NASCAR fans tame down but still bring quirks

Francis X. Donnelly
The Detroit News
Austin Smith, front, Dawson Gregory and Seth Johnson all of Belding, pedal to pull Bob Huddleston on their bar bicycle.

Brooklyn, Mich. – — Among the sights passing strange Sunday at Michigan International Speedway were rickety wooden platforms built upon the roofs of even shakier looking trailers. One platform held a picnic table.

Fans stood atop these contraptions because they can't see the asphalt track from the ground.

Fifty yards away, dozens of cars zipped by at 210 mph. Conversation was impossible with the roar of the 750-horsepower, V-8 engines.

"You see some weird stuff, good stuff," shouted fan Jim Beaumont of Sault Ste. Marie.

Twice a summer, 70,000 people descend on this rural hamlet, turning Michigan International Speedway's infield into a town within a town.

It sounds like a prescription for drunken revelry and, indeed, the big track once was the rowdiest spot in Michigan every June and August, what with the drinking and watching the race, in that order.

But that was old NASCAR. New NASCAR is much tamer now.

"Everybody's here for the same reason — to have a good time," said Jim Miller, a Holt resident who has been coming since 1970.

Exhibit A of the weird, good stuff Beaumont was describing was something created by Bob Huddleston.

Years ago Huddleston was at the racetrack watching a man drinking from a wheelchair when inspiration struck — a portable bar.

He mounted a table and eight stools onto a trailer and hooked it to a three-seat, three-pedal bike.

"What's more fun than a bar?" he asked.

Huddleston, 43, of Belding has been bringing the bar-on-wheels here for seven years but stopped driving it after the first.

That's a job for younger folk, he said.

Flag-adorned trailers and RVs provide perches for NASCAR fans at Michigan International Speedway in Brooklyn.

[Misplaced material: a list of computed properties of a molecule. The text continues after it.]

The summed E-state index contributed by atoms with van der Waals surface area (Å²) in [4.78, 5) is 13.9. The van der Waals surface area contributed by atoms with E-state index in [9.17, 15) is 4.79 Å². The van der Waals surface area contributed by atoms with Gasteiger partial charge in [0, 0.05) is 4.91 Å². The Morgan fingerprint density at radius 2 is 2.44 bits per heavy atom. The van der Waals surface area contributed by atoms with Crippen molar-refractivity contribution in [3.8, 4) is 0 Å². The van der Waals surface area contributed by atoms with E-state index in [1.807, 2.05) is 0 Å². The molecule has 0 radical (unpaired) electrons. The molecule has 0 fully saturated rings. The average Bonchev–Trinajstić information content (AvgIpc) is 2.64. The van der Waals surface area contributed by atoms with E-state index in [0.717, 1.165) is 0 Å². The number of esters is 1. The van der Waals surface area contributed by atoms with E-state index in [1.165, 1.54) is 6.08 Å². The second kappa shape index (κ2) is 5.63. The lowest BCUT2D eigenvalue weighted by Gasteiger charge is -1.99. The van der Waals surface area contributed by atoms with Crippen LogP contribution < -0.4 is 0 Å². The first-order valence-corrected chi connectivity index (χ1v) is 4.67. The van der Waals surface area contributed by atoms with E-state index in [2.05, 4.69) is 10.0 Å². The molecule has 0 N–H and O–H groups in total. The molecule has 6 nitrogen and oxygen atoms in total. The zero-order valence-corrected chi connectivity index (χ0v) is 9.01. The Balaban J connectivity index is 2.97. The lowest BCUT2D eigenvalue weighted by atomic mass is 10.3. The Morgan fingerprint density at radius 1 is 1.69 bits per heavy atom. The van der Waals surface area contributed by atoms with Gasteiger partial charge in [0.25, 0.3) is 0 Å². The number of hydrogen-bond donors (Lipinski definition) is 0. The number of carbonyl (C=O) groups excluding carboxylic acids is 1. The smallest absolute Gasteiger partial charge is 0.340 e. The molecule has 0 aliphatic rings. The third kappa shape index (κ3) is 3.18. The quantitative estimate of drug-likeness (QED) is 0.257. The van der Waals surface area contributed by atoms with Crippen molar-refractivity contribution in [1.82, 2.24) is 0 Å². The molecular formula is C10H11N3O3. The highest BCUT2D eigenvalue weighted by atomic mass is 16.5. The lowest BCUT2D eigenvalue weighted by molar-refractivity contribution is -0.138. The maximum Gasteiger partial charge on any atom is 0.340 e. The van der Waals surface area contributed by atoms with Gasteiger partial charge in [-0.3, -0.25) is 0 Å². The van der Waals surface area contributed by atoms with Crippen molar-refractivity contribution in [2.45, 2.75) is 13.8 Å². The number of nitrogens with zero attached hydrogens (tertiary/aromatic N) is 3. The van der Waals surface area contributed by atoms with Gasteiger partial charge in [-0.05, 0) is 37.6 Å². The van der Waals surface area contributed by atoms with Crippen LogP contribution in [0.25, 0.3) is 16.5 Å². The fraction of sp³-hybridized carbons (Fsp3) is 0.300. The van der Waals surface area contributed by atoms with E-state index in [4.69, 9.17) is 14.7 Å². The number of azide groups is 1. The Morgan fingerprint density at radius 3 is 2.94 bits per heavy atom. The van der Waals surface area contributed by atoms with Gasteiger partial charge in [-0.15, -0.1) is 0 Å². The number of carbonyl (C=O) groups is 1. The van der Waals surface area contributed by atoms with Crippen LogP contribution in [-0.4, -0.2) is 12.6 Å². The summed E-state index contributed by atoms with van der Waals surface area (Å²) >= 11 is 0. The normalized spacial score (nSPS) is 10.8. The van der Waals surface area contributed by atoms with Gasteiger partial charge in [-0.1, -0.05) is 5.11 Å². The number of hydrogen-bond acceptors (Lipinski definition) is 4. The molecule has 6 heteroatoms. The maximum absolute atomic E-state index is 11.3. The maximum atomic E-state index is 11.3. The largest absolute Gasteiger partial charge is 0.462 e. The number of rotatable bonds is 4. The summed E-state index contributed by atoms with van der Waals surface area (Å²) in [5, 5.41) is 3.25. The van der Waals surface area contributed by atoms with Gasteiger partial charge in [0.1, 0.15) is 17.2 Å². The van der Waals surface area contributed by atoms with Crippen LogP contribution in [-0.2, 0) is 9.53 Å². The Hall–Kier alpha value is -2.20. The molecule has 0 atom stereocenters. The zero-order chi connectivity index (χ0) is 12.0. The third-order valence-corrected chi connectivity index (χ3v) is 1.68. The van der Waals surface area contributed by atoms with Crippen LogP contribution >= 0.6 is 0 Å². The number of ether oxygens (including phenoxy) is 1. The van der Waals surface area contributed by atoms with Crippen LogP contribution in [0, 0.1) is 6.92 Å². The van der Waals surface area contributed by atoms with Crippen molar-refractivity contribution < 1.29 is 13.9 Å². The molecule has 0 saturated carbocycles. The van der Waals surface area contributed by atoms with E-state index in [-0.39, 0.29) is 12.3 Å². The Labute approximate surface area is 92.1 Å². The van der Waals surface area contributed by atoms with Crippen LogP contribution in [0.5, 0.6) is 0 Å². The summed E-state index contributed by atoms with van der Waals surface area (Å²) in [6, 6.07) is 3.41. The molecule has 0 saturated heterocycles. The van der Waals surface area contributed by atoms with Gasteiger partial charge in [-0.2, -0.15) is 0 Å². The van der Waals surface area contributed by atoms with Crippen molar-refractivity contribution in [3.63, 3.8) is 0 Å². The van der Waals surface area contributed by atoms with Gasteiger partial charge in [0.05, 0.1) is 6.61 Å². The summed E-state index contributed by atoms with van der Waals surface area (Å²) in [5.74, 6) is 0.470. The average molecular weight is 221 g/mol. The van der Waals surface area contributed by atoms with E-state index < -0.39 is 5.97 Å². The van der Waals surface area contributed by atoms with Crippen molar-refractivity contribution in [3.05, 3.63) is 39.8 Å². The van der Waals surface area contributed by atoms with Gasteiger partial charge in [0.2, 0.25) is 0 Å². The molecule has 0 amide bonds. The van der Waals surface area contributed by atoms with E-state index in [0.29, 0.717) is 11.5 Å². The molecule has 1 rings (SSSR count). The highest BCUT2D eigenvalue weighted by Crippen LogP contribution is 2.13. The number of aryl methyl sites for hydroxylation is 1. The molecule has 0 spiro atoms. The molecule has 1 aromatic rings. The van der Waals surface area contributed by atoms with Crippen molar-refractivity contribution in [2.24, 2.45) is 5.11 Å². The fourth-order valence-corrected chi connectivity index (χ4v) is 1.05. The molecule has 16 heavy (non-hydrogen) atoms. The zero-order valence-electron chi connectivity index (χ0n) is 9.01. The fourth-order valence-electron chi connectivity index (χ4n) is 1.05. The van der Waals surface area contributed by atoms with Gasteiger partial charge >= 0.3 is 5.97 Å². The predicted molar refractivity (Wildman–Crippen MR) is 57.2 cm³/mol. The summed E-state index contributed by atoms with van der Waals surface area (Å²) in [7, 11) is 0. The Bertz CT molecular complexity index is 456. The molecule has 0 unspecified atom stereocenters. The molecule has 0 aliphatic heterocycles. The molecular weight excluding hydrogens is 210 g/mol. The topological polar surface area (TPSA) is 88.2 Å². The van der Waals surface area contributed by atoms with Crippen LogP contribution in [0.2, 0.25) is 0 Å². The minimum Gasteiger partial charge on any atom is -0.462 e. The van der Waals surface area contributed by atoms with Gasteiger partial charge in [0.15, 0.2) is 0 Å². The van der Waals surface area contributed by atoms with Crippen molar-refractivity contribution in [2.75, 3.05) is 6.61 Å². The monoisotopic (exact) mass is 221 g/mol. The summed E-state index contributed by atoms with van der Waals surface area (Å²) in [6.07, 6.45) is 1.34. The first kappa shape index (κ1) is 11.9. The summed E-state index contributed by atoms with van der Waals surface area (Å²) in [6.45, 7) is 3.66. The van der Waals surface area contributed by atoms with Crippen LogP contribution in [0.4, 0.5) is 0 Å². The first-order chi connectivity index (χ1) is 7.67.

Metro Detroit residents traveling here along U.S. Highway 12 passed Pentecost Highway, which is fitting, given the religious-like fervor fans have for racing.

As they arrived last week ahead of the weekend races, they sprawled their tents, trailers and mobile homes over the speedway's 1,400 acres of open land.

The campground inside the two-mile track once was known for its rambunctiousness, even on the rambunctious NASCAR circuit.

People jostled for camping spots. They played music all night long. They fought for any reason at all.

"It got pretty wild," said Greg Lewis, a Grand Haven resident who has been coming since the 1990s. "It was out of hand at the beginning."

Old fans would hardly recognize the joint Sunday.

Sure, folks were still drinking and engaged in high jinks, but their actions were more quirky than illegal.

Among those keeping watch over the hard-drinking horde was Larry Wibbeler.

Wibbeler, the Cambridge Township police chief, said his four full-time and five part-officers worked up to 16-hour shifts over the weekend.

When you apply for a job with the township police, you're asked whether you can work during the race weekends in June and August. If you can't, you don't get the job.

"Everybody works," said Wibbeler, 68, who has been covering race weekends for 21 years.

Stock car racing has an outlaw image because the sport was borne in the running of moonshine in Appalachia in the 1930s.

But the image was quickly betrayed as Wibbeler slowly rolled down the dirt roads of the infield listening to the police scanner in his black SUV.

Fans constantly waved to him or gave a thumbs up.

One asked him to sign a banner in front of his mobile home that had hundreds of signatures.

A pedestrian jokingly turned the tables on the chief.

"Watch where you're driving," warned the pedestrian. "I'm going to keep an eye on you."

After spying the portable bar, Wibbeler said that, even after two decades, he still sees something new every year.

As for troublemakers, he tried to cut them some slack.

Otherwise, he and his officers could spend their whole day ferrying people to the Lenawee County Jail in Adrian 30 minutes away.

Still, some people insisted on getting arrested.

The most common charges were assault, theft, drugs, disorderly conduct and driving under the influence, he said.

"When you get that many people together, you're going to have a few problems," said the chief.

One reason the tomfoolery has abated is heavy security, said police.

Nearly 200 members of various law enforcement agencies and a private security firm patrolled the raceway and surrounding campgrounds.

Capt. Jeff Ewald, who led 30 deputies and reserves from the Lenawee County Sheriff's Office, said the reserving of campgrounds also helped stem trouble.

"It used to be, they just open a field and people would race for a spot," he said.

About 15 to 20 people were arrested over the weekend, said Ewald.

FDonnelly@detroitnews.com

(313) 223-4186

Twitter: @francisXdonnell